~ June, 2008 ~


Aquavit deathwatch?

Last night, jean and I went to Aquavit in Manhattan. The food was phenomenal. The service was great. The decor was good. So why was the place more than half empty at 9pm on a friday night?

There is a sadness to eating delicious food in a half empty restaurant, which is preferable to the indignation I feel when eating lousy food in a crowded restaurant. (Actually, let me correct that. Half empty restaurants don’t have to be sad. The most joyful experience is to eat great food at a place that is half empty because it hasn’t been discovered yet. Why is that? Is it the snobbish joy of being “in”?)

The whole experience left us shaking our heads wondering what went wrong. Are new yorkers just over the herring and lingonberries? Is itthe lack of foam and xanthan gum? To be fair, the place has been arpund for 20 years and maybe people just want something new.

Was it worth it? I think so. For us San Francisco hicks, a chance to eat upscale Swedish like this is a treat. All of the dishes were great, and some were mind-blowing. One of the standout dishes was a combination of foie gras, duck confit covered in crisped rice, arugula sorbet, and apple puree.

Tonight, we eat at Degustation, which, being a 16 seat restaurant, had better not be half empty!


Ack! I’ve been blocked by Google! (and what to do about it)

A few weeks ago, I got an email from Google saying that my site was full of spam, and that my site was being removed from the indexes. The email contains a sample of the spam words (in my case, it was viagra, cialis, etc) Sure enough, it turned out that my blog had been hacked to include lots of words/links that were made invisible via CSS. Pretty distressing stuff.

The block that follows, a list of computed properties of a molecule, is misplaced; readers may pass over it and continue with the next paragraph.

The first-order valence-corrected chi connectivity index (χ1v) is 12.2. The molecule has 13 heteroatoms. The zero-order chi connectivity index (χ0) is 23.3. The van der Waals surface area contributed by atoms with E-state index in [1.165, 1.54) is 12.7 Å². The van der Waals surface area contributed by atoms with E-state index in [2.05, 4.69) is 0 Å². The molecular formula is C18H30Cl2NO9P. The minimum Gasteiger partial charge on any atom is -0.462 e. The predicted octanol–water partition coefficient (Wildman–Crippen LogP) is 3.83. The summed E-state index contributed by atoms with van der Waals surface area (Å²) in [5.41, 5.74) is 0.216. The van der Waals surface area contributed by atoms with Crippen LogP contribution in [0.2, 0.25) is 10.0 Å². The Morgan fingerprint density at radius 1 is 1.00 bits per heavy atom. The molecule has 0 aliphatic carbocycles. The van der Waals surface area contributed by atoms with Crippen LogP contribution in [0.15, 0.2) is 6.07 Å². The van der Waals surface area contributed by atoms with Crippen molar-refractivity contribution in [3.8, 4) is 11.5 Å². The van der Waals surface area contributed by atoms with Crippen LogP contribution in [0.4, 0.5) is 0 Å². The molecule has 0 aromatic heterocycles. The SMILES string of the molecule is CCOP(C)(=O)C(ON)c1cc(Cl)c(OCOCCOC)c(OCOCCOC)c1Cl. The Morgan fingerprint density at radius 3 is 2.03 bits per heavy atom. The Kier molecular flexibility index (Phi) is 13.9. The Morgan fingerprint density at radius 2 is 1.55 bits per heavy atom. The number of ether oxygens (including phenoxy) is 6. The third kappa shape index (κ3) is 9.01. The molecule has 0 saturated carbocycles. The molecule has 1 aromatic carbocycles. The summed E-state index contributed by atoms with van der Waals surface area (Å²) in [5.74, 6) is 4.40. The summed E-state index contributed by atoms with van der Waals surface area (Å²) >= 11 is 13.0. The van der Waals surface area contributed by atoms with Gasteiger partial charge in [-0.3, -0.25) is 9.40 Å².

For those of you in the same boat, here’s what I did to remedy the situation:

1) Most of the damage was in the form of obfuscated code that made use of base64_decode(xxxx). To find this code, go to the root of your site and do a grep base64_decode -Rl ./* It should be pretty easy to use your judgment about what code to remove. This code was inserted into my theme files (found in wp-content/themes/ThemeName).

2) To be extra sure, do a Google search for the offending words on your site. (e.g., viagra site:kuwamoto.org). For me, this turned up another problem with the site, which was that URLs of the form http://kuwamoto.org/?aff=1234 were being redirected to a different site (selling pharmaceuticals, natch). This code wasn’t obfuscated with base64, so I didn’t catch it in step 1. In my case, it was an extra file, so I just blew it away.

3) Look through your posts, pages, comments, etc. In my case, one of the links on my blogroll had been compromised.

4) Upgrade your WordPress installation. As recommended in the WordPress documentation, I used the automated upgrade plugin which worked like a charm.

5) Follow the recommendations at http://www.noupe.com/how-tos/wordpress-security-tips-and-hacks.html and http://sitening.com/blog/2008/04/08/wordpress-security-vulnerabilities/.

6) If you are using a hand-rolled theme (as I was), make a copy of it somewhere so it is easier to restore if it ever gets hacked again.

7) Change your passwords, and make a promise to yourself to be good from now on (keep WP and other software updated to the latest version, use SFTP instead of FTP, etc).